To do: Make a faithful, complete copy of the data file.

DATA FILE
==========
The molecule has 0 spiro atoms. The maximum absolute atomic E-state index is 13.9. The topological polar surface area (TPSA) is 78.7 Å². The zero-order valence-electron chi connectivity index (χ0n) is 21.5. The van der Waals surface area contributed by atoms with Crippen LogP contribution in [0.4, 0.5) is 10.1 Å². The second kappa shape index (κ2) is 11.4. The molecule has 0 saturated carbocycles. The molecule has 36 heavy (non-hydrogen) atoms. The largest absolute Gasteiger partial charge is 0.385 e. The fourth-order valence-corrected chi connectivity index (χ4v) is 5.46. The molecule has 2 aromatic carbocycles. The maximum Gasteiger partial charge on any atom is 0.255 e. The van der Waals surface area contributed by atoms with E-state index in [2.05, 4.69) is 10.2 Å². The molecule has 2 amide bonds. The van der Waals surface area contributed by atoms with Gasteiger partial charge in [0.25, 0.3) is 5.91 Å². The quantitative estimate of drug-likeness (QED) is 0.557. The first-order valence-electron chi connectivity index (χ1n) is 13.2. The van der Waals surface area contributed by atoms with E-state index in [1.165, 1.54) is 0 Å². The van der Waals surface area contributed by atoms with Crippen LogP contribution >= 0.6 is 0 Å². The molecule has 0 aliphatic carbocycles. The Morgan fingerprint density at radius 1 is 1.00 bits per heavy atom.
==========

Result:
The molecule has 0 spiro atoms. The maximum absolute atomic E-state index is 13.9. The topological polar surface area (TPSA) is 78.7 Å². The zero-order valence-electron chi connectivity index (χ0n) is 21.5. The van der Waals surface area contributed by atoms with Crippen LogP contribution in [0.4, 0.5) is 10.1 Å². The second kappa shape index (κ2) is 11.4. The molecule has 0 saturated carbocycles. The molecule has 36 heavy (non-hydrogen) atoms. The largest absolute Gasteiger partial charge is 0.385 e. The fourth-order valence-corrected chi connectivity index (χ4v) is 5.46. The molecule has 2 aromatic carbocycles. The maximum Gasteiger partial charge on any atom is 0.255 e. The van der Waals surface area contributed by atoms with E-state index in [2.05, 4.69) is 10.2 Å². The molecule has 2 amide bonds. The van der Waals surface area contributed by atoms with Gasteiger partial charge in [0.25, 0.3) is 5.91 Å². The quantitative estimate of drug-likeness (QED) is 0.557. The first-order valence-electron chi connectivity index (χ1n) is 13.2. The van der Waals surface area contributed by atoms with E-state index in [1.165, 1.54) is 0 Å². The van der Waals surface area contributed by atoms with Crippen LogP contribution >= 0.6 is 0 Å². The molecule has 0 aliphatic carbocycles. The Morgan fingerprint density at radius 1 is 1.00 bits per heavy atom.